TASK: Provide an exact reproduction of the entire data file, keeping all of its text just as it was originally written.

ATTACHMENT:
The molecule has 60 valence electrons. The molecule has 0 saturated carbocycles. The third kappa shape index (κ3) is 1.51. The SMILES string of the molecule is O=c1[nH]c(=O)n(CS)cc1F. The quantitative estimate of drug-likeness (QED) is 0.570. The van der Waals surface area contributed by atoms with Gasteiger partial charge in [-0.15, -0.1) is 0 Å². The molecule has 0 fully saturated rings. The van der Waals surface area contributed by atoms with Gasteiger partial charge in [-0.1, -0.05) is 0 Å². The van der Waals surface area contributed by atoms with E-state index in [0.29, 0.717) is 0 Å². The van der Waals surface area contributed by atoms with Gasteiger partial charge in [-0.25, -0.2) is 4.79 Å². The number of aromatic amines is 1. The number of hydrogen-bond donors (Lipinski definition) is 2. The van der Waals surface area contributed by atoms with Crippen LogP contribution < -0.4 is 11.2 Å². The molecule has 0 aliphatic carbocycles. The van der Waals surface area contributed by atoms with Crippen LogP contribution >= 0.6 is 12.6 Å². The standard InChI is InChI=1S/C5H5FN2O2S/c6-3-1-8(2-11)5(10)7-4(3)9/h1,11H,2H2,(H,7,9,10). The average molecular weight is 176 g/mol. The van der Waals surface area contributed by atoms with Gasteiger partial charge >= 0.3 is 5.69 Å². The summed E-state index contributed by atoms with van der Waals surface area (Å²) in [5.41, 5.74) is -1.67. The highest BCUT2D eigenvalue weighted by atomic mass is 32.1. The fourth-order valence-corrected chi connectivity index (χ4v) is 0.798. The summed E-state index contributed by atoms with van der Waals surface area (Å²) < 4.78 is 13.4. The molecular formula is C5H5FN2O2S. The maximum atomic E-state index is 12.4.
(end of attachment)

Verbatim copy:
The molecule has 60 valence electrons. The molecule has 0 saturated carbocycles. The third kappa shape index (κ3) is 1.51. The SMILES string of the molecule is O=c1[nH]c(=O)n(CS)cc1F. The quantitative estimate of drug-likeness (QED) is 0.570. The van der Waals surface area contributed by atoms with Gasteiger partial charge in [-0.15, -0.1) is 0 Å². The molecule has 0 fully saturated rings. The van der Waals surface area contributed by atoms with Gasteiger partial charge in [-0.1, -0.05) is 0 Å². The van der Waals surface area contributed by atoms with E-state index in [0.29, 0.717) is 0 Å². The van der Waals surface area contributed by atoms with Gasteiger partial charge in [-0.25, -0.2) is 4.79 Å². The number of aromatic amines is 1. The number of hydrogen-bond donors (Lipinski definition) is 2. The van der Waals surface area contributed by atoms with Crippen LogP contribution < -0.4 is 11.2 Å². The molecule has 0 aliphatic carbocycles. The van der Waals surface area contributed by atoms with Crippen LogP contribution >= 0.6 is 12.6 Å². The standard InChI is InChI=1S/C5H5FN2O2S/c6-3-1-8(2-11)5(10)7-4(3)9/h1,11H,2H2,(H,7,9,10). The average molecular weight is 176 g/mol. The van der Waals surface area contributed by atoms with Gasteiger partial charge >= 0.3 is 5.69 Å². The summed E-state index contributed by atoms with van der Waals surface area (Å²) in [5.41, 5.74) is -1.67. The highest BCUT2D eigenvalue weighted by atomic mass is 32.1. The fourth-order valence-corrected chi connectivity index (χ4v) is 0.798. The summed E-state index contributed by atoms with van der Waals surface area (Å²) < 4.78 is 13.4. The molecular formula is C5H5FN2O2S. The maximum atomic E-state index is 12.4.